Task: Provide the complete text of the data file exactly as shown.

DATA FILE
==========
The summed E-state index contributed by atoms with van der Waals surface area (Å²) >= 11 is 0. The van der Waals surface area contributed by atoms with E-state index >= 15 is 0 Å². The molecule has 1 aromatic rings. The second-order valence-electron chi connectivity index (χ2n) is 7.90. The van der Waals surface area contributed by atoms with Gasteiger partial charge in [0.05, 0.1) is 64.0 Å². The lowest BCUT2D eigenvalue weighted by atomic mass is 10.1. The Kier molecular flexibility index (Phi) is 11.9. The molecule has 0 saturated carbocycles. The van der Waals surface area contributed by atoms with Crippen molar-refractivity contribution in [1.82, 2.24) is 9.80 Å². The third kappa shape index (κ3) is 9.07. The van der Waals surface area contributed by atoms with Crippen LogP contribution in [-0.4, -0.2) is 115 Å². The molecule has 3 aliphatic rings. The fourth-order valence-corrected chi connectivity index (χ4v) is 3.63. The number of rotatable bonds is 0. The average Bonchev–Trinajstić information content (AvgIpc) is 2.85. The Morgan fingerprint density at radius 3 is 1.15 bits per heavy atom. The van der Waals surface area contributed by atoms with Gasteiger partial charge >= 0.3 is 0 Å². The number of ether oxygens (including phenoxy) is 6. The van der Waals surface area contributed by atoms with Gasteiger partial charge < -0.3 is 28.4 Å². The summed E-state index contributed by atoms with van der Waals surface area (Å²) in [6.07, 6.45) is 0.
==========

The summed E-state index contributed by atoms with van der Waals surface area (Å²) >= 11 is 0. The van der Waals surface area contributed by atoms with E-state index >= 15 is 0 Å². The molecule has 1 aromatic rings. The second-order valence-electron chi connectivity index (χ2n) is 7.90. The van der Waals surface area contributed by atoms with Gasteiger partial charge in [0.05, 0.1) is 64.0 Å². The lowest BCUT2D eigenvalue weighted by atomic mass is 10.1. The Kier molecular flexibility index (Phi) is 11.9. The molecule has 0 saturated carbocycles. The van der Waals surface area contributed by atoms with Crippen molar-refractivity contribution in [1.82, 2.24) is 9.80 Å². The third kappa shape index (κ3) is 9.07. The van der Waals surface area contributed by atoms with Crippen LogP contribution in [-0.4, -0.2) is 115 Å². The molecule has 3 aliphatic rings. The fourth-order valence-corrected chi connectivity index (χ4v) is 3.63. The number of rotatable bonds is 0. The average Bonchev–Trinajstić information content (AvgIpc) is 2.85. The Morgan fingerprint density at radius 3 is 1.15 bits per heavy atom. The van der Waals surface area contributed by atoms with Gasteiger partial charge >= 0.3 is 0 Å². The number of ether oxygens (including phenoxy) is 6. The van der Waals surface area contributed by atoms with Gasteiger partial charge < -0.3 is 28.4 Å². The summed E-state index contributed by atoms with van der Waals surface area (Å²) in [6.07, 6.45) is 0.